2. My protagonist is a “lingering spirit,” which some Christian readers might question. After all, we go to Heaven when we die. But…what if God decided to allow a person (like Maggie) to return for some reason? Does the Bible clearly state that is not possible…if God wanted to allow it? I couldn’t find a clear answer, which left just enough wiggle room for my imagination to play.

3. It took me 11 years to decide to write Waiting for Butterflies. When I finally started, writing was easy because I had been imagining the story for so long, and it was fun to finally meet the characters who had been living in my head.

4. The original title of the book was Her Children Shall Rise Up, in reference to Proverbs 31. Then I saw a quote on a journal in a bookstore that inspired the new title. Waiting for Butterflies adds a layer of symbolism and meaning, and without it, the story would not have been the same.

5. I enjoyed naming the minor characters because I borrowed a first name or a last name from people I know. However, the characters have their own identities and personalities. I can’t wait to see if my friends, family, or former students recognize my “shout out” to them!

6. Some of the best twists in the story weren’t planned. I would be busy with something other than writing, and then an idea would suddenly pop into my head. It was always such a surprise!

7. Although it’s not the usual practice, my publisher agreed to let me submit a cover for consideration. I shared my vision with a photographer friend of mine, which inspired her even-better vision. She snapped the photo of the adorable cover model, who is the daughter of a former student. Then I sent the photo to another former student who worked her graphic art magic. I call my cover “a work of heart.” (By the way, the publisher loved it!)

8. My husband hasn’t read my book and probably never will since it’s women’s fiction, unless an ESPN sportscaster recommends it on TV. However, nobody is more proud of my book than he is.

9. People often ask if the characters in my book are similar to my family. In some ways, yes. In many ways, no. Maggie’s fear of losing a child—or being taken from her family while they still need her—are my deepest fears. Sam’s occupation and the sense of responsibility he feels to protect his family are similar to my husband’s. Rachel is an eclectic mix of my daughters—Randi’s creativity, Kelli’s perfectionism—colored by my experience with teens in crisis that I’ve encountered throughout 23 years of teaching high school students. Otherwise, the characters have their own identities, virtues, and flaws.

10. I thought I’d feel like an author once I held Waiting for Butterflies in my hand. But it doesn’t feel like my book. It just feels like I’m holding a book—someone else’s book. (I still can’t believe it.)

I really loved "Waiting for Butterflies" by Karen Sargent.  It shows that love between a mother and her children never dies even if the mother dies.

This book was hard for me to read, only because I recently lost two family members right before reading it, I think the subject is a hard topic to read about anyway but with saying all that I want to say I am glad I read it. I am sure this story will be with me for a long time. I encourage every mother and father and daughter and son to read "Waiting for Butterflies" by Karen Sargent, so I guess that means I encourage everyone to read it.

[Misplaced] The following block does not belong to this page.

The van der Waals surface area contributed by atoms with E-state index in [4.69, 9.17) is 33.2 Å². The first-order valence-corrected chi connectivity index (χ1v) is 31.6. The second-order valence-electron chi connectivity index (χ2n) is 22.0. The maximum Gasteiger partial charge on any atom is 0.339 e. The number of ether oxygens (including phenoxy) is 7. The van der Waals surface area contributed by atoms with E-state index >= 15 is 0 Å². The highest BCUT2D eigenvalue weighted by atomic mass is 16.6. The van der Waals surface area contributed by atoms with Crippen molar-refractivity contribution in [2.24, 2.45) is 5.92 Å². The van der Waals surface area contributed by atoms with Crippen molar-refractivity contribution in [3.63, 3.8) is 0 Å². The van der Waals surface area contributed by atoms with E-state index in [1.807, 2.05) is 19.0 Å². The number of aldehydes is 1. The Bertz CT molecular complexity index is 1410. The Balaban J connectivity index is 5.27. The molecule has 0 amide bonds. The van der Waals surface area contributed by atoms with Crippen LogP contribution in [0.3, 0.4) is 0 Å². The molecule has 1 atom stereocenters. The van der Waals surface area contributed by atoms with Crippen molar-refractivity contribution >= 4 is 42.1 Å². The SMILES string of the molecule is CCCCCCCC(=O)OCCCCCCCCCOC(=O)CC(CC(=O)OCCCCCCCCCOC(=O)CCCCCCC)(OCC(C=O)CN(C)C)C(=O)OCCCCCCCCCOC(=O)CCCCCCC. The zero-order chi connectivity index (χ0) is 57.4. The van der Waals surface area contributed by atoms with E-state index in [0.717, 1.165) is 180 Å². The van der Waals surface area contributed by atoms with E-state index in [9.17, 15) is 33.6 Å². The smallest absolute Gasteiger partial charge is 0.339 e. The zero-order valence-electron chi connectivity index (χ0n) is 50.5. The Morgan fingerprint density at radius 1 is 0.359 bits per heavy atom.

This book deals with love and regrets and forgiveness.  

Maggie and her family members all struggled with guilt after Maggie's death in a car crash. On a side note, this story is also a reminder don't use cell phones while driving. 

I really felt the most sympathy toward Rachel, the teenage daughter, because of her guilt, or   what she thought was her guilt, turned toward the wrong crowd and started hurting herself to ease the pain. 

Olivia, the 5 year old, is the only one that can see and hear Maggie and try to help the other members understand that Maggie is still with them.

There is also a little danger in a couple of scenes because Sam, Maggie's husband and the girls father, is a police officer.
All that is left for me to say is Read This Wonderful Book for yourself and I bet you will  also be saying like me, I'm glad I read "Waiting for Butterflies" by Karen Sargent.

I'm giving "Waiting for Butterflies" by Karen Sargent five stars, I would give it more if I could.

I was given a complimentary copy of this book from the author and Singing Librarian Books .The opinions expressed are my own. 

There was a Give Away with this review but since I had a real tragic in my family I am late reviewing this book and I do apologize to the author and Singinglibrarianbooks and you my blog readers. But I had no control over the fire and the loss of two family members.  


Karen Sargent said...

Debbie, first of all, it made my heart sad when I read you were trying to read BUTTERFLIES during a time when you are dealing with your own grief! :-( There is a big part of me that feels you may have "pushed through" the read because you had committed to the blog tour. It would have been 5000% understandable if you were unable to read/review at this time. I am so, so sorry for your loss and, although you gave BUTTERFLIES a very sweet review (thank you!), I can't imagine how difficult it may have been to read it. First I thank you for reading/reviewing...but second, I apologize if my story added to your sadness at this time. I know sometimes reading a story can be healing...but sometimes it's just "too soon." I'm sending you a huge hug from my heart to yours and lots of prayers for your family.

Debbie Curto said...

Thank you for your kind words!